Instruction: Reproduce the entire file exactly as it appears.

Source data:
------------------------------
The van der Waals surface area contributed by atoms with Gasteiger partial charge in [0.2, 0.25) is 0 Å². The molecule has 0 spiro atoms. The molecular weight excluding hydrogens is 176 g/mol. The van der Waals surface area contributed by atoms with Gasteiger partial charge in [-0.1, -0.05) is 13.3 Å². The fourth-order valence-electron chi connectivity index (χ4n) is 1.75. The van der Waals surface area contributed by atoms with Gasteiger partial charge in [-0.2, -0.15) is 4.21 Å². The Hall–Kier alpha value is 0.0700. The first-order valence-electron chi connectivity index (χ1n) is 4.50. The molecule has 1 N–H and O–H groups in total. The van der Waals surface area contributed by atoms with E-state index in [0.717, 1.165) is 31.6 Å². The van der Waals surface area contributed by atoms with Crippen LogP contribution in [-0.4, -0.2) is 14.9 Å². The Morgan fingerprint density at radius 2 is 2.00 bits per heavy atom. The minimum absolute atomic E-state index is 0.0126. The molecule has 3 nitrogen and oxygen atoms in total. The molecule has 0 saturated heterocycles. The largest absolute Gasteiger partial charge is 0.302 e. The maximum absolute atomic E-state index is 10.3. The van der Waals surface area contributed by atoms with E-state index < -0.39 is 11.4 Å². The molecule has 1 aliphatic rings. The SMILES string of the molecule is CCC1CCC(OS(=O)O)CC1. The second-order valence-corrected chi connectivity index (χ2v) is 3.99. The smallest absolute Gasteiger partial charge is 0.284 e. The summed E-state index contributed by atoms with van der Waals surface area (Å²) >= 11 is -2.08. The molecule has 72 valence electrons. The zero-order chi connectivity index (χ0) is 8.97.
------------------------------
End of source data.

The van der Waals surface area contributed by atoms with Gasteiger partial charge in [0.2, 0.25) is 0 Å². The molecule has 0 spiro atoms. The molecular weight excluding hydrogens is 176 g/mol. The van der Waals surface area contributed by atoms with Gasteiger partial charge in [-0.1, -0.05) is 13.3 Å². The fourth-order valence-electron chi connectivity index (χ4n) is 1.75. The van der Waals surface area contributed by atoms with Gasteiger partial charge in [-0.2, -0.15) is 4.21 Å². The Hall–Kier alpha value is 0.0700. The first-order valence-electron chi connectivity index (χ1n) is 4.50. The molecule has 1 N–H and O–H groups in total. The van der Waals surface area contributed by atoms with E-state index in [0.717, 1.165) is 31.6 Å². The van der Waals surface area contributed by atoms with Crippen LogP contribution in [-0.4, -0.2) is 14.9 Å². The Morgan fingerprint density at radius 2 is 2.00 bits per heavy atom. The minimum absolute atomic E-state index is 0.0126. The molecule has 3 nitrogen and oxygen atoms in total. The molecule has 0 saturated heterocycles. The largest absolute Gasteiger partial charge is 0.302 e. The maximum absolute atomic E-state index is 10.3. The van der Waals surface area contributed by atoms with E-state index < -0.39 is 11.4 Å². The molecule has 1 aliphatic rings. The SMILES string of the molecule is CCC1CCC(OS(=O)O)CC1. The second-order valence-corrected chi connectivity index (χ2v) is 3.99. The smallest absolute Gasteiger partial charge is 0.284 e. The summed E-state index contributed by atoms with van der Waals surface area (Å²) >= 11 is -2.08. The molecule has 72 valence electrons. The zero-order chi connectivity index (χ0) is 8.97.